One thing you should know before filing a legal malpractice claim

You're driving to work, minding your own business. Suddenly, an SUV swerves across the median and slams into your driver's side door. You wind up in the hospital, unable to work for months. So you decide to take matters into your own hands: you sue.

You hire a lawyer and start laying the groundwork for your case. You spend time and money you don't have to spare. Then you get to court, and the judge rules in the other driver's favor! How could this have happened? You didn't get the compensation you deserve, and you feel cheated. Now you're left wondering whether this disappointing outcome could actually be your lawyer's fault.

Is this a case of legal malpractice?

"Legal malpractice" refers to a situation in which a lawyer's behavior fails to uphold the standards of professional and ethical conduct. Not getting your desired outcome in a case isn't enough to constitute legal malpractice by itself. According to Florida law, in a legal malpractice case, you must be able to demonstrate all of the following:

  • The attorney's employment
  • That the attorney acted with neglect of a reasonable duty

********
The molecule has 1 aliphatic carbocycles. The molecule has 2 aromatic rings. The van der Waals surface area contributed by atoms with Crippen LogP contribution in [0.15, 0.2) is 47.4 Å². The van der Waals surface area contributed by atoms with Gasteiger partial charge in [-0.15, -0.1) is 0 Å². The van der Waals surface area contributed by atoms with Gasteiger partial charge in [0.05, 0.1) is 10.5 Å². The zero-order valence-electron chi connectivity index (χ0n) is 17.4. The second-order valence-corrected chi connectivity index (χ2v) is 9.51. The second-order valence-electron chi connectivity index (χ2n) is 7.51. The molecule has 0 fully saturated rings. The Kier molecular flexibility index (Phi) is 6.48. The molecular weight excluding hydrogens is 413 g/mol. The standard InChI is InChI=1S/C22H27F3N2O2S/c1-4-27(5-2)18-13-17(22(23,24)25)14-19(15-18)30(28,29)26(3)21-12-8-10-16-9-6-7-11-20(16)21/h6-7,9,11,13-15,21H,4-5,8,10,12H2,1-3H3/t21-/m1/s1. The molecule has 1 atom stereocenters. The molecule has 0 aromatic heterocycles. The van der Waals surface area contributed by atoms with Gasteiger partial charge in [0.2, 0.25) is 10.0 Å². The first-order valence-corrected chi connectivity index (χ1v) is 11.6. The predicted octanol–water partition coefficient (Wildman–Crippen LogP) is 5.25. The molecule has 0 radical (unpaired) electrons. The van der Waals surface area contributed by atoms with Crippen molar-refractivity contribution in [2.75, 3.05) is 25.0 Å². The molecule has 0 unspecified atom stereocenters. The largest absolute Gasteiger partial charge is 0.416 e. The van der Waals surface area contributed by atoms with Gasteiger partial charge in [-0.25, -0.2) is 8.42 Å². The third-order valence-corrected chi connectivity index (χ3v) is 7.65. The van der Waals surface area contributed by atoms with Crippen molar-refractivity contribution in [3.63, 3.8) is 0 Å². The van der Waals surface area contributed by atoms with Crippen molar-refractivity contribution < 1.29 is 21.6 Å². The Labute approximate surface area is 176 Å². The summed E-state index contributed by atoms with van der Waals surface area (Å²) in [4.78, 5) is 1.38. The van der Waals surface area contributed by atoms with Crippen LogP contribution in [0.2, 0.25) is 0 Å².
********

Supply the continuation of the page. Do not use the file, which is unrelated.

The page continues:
• That this negligence was the proximate cause of your loss

This last element--proximate cause--is a key factor that most people don't realize can make or break a legal malpractice claim. Proximate cause shows a direct cause-and-effect relationship between your lawyer's negligence and you losing the case. In other words, you have to be able to prove not only that your lawyer made a mistake in your case, but also that if it weren't for this negligence, you would have won.

If you believe you have a case for legal malpractice, first consider whether your situation meets the above criteria. Then talk to an experienced legal malpractice attorney for further guidance.

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